She is among the many other brave Sikhs who teach us that we have the power to endure and succeed against seemingly insurmountable odds.

I wonder at how a mother nurtures a soul who she knows is endowed with God's grace and who is destined to lead a great nation. How do you raise a son who will become your Guru?  Which lessons of love did she teach him?

The awesome task of motherhood did not end with her son.

She also nurtured her grandsons. What words of inspiration dripped from her mouth as she knowingly sent her two young charges to their test and ultimate death?

The questions are never-ending, but the answers are near at hand.

Instead of wondering at her convictions, I tell myself, it is time to sit in contemplation and create my own relationship with the Guru.

 

Conversation about this article

1: I.J. Singh (New York, U.S.A.), January 23, 2008, 6:08 AM.

An absolutely beautiful rendering of motherhood, women, children, and the continuity of life.

2: Satvir Kaur (Boston, U.S.A.), January 23, 2008, 7:28 AM.

Very sweet, very inspiring! Very nicely written.

3: Prabhu Singh Khalsa (Española, New Mexico, U.S.A.), January 23, 2008, 9:37 AM.

Nice article. I'm inspired that your conclusion has been to create your own relationship with the Guru. Here's another nice article which mentions Mata Gujri Ji: http://gurmeetkaur.blogspot.com/2006/06/todays-status-of-sikh-women-in.html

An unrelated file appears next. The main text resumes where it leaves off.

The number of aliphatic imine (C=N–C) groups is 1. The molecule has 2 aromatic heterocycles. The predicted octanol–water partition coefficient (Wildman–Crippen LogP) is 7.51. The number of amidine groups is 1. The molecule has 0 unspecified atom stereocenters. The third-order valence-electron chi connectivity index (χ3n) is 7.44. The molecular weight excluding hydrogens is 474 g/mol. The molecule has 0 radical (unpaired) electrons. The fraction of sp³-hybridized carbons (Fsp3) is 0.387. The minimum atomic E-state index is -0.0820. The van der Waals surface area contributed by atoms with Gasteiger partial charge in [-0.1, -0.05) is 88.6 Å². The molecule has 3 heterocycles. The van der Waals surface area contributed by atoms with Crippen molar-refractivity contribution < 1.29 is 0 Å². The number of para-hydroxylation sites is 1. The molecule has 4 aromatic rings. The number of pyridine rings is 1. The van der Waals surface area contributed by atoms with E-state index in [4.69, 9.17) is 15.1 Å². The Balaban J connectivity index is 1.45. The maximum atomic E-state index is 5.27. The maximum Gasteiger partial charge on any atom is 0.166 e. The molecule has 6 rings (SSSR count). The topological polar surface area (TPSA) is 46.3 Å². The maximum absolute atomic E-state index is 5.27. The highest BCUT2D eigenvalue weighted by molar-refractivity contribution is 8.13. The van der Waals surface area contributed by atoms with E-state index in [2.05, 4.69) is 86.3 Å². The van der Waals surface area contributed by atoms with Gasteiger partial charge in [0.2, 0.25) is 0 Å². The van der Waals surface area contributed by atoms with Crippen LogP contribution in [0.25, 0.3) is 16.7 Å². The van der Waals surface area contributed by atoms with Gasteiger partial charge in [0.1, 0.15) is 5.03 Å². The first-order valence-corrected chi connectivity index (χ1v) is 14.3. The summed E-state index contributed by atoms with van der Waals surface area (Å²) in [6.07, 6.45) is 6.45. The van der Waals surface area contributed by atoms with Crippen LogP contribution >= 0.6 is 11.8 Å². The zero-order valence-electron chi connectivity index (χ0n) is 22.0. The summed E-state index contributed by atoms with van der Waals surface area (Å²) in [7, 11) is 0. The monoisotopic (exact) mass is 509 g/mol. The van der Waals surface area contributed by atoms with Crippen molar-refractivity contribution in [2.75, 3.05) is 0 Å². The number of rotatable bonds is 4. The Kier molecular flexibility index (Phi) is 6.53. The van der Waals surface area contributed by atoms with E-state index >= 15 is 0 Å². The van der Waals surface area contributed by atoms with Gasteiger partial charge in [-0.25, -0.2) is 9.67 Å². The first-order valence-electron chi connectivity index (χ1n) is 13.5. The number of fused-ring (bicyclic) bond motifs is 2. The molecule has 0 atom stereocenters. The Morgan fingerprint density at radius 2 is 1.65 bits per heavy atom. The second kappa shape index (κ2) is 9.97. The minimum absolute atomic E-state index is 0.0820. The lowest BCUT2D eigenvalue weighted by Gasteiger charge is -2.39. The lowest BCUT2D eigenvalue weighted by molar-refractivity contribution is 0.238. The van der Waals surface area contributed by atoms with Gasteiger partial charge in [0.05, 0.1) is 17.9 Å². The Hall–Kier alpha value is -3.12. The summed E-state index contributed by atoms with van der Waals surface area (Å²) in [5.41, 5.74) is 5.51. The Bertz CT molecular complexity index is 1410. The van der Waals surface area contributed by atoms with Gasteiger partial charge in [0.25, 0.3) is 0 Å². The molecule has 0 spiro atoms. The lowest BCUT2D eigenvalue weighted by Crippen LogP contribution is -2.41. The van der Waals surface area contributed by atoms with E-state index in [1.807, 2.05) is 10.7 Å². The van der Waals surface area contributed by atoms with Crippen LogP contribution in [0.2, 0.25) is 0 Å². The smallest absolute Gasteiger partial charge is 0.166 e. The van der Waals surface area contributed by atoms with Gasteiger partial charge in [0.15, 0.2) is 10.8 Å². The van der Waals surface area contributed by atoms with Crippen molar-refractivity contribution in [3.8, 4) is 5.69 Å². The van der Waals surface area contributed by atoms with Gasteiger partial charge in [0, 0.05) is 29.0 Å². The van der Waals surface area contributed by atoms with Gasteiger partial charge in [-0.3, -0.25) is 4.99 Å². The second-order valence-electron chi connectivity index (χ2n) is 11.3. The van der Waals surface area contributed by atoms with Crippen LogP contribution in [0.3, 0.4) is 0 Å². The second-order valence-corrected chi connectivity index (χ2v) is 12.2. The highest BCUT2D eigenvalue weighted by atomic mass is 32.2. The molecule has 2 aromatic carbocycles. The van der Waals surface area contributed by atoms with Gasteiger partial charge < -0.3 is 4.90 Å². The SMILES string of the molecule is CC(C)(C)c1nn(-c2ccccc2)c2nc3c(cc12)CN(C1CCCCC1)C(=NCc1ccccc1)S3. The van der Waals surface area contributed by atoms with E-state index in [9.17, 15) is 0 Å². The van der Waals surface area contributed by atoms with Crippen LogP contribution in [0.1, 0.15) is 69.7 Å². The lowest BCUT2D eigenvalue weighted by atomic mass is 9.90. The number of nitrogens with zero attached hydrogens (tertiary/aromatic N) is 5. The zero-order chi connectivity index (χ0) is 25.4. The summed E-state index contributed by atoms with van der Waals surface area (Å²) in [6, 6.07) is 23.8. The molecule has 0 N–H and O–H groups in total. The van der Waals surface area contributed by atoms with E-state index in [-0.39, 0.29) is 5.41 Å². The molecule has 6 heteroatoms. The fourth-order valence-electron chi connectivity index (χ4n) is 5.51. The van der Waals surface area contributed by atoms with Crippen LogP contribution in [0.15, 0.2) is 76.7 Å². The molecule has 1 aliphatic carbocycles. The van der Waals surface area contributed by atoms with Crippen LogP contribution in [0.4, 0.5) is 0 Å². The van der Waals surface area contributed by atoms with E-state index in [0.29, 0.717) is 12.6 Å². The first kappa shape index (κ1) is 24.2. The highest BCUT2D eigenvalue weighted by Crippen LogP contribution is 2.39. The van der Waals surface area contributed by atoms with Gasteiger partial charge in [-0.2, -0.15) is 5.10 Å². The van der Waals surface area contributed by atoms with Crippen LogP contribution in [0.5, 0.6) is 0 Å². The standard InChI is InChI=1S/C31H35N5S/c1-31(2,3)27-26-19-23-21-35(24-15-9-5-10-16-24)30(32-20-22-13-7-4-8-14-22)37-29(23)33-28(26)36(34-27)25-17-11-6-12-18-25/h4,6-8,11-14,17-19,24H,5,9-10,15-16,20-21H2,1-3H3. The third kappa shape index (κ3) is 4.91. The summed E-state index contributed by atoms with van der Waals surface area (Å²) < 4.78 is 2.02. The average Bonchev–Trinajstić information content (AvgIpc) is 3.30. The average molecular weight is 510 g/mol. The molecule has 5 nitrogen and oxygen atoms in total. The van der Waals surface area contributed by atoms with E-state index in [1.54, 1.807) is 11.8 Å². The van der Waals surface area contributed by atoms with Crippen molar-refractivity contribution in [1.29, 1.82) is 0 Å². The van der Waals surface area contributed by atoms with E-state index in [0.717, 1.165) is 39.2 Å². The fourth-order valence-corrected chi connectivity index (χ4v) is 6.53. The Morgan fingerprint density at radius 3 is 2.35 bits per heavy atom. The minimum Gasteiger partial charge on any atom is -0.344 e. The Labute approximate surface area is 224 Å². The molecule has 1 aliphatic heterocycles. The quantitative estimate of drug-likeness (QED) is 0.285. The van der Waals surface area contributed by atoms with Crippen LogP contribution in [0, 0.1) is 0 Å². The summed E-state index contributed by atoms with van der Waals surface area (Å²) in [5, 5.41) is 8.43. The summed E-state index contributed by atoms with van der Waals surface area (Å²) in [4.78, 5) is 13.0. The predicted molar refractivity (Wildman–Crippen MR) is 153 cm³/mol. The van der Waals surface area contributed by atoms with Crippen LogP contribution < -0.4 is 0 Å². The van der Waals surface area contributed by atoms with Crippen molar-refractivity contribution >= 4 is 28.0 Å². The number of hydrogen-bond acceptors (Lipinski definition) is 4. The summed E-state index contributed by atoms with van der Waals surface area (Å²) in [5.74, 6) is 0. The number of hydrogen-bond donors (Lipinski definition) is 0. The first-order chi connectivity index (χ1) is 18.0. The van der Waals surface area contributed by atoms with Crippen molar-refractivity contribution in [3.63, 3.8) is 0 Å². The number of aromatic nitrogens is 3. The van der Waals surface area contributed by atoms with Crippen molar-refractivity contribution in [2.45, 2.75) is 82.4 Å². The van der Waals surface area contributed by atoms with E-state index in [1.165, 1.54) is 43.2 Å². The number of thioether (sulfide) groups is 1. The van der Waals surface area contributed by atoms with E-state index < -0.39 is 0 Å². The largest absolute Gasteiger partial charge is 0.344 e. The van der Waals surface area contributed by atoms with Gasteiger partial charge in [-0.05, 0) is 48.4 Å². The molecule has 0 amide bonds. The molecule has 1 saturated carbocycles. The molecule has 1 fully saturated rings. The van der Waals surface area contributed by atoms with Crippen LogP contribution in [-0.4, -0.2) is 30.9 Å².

4: Manjit Kaur (North Potomac, MD, U.S.A.), January 23, 2008, 11:48 AM.

Thank you, Harvind Kaur. A short and sweet article to remind us how our Guru created women to be special (no offense to men). The silent sacrifices made by Mata Gujri created the kings of tomorrow. Reading this article, suddenly all my daily worries vanished and reminded me how strong and noble Sikh women have always been.

5: Amreeta Kaur (Los Angeles, U.S.A.), January 24, 2008, 10:27 AM.

Very inspiring article. Mata Gujri ji sacrifed her life and family for us, inspiring us to live in the spirit of Sikhism and to be strong Sikh women. Thank you, Harvind Kaur.

6: Maninder Singh (Markham, Canada), January 25, 2008, 9:10 AM.

Wonderful portrayal of "Ma Gujri". Thank you.

7: Tejwant (U.S.A.), January 25, 2008, 12:16 PM.

This shows that behind every successful man there is a woman that is even more successful.

8: Bhupinder Singh Sian (London, United Kingdom), March 07, 2008, 3:23 PM.

I have been searching for a song sung by Jagjit and Chitra Singh on Ma Gujri on the net, and came accross your writing - what a great piece. The pictures are great too. We are celebrating the mothers of the Gurus as a national programme at the Namdhari Gurdwara in UK. The mothers are the great torch-bearers of our great Gurus.

9: Gurcharan Singh Sian (London, United Kingdom), July 02, 2008, 8:16 AM.

I was unfortunate in not having learned about all the great Singhs and Kaurs of our history. I grew up in Africa and am very proud of my faith. Please tell us more of these stories.

10: Parminder Kaur Khalsa (Canada), September 22, 2011, 8:30 PM.

Mata Gujri di shahadutt assi kaddey vi nahi bhul sukkdey. Dhan hai mata Gujri ji.

11: Damanpreet Minhas (England ), November 13, 2014, 9:39 AM.

Mata Gujri is our mother.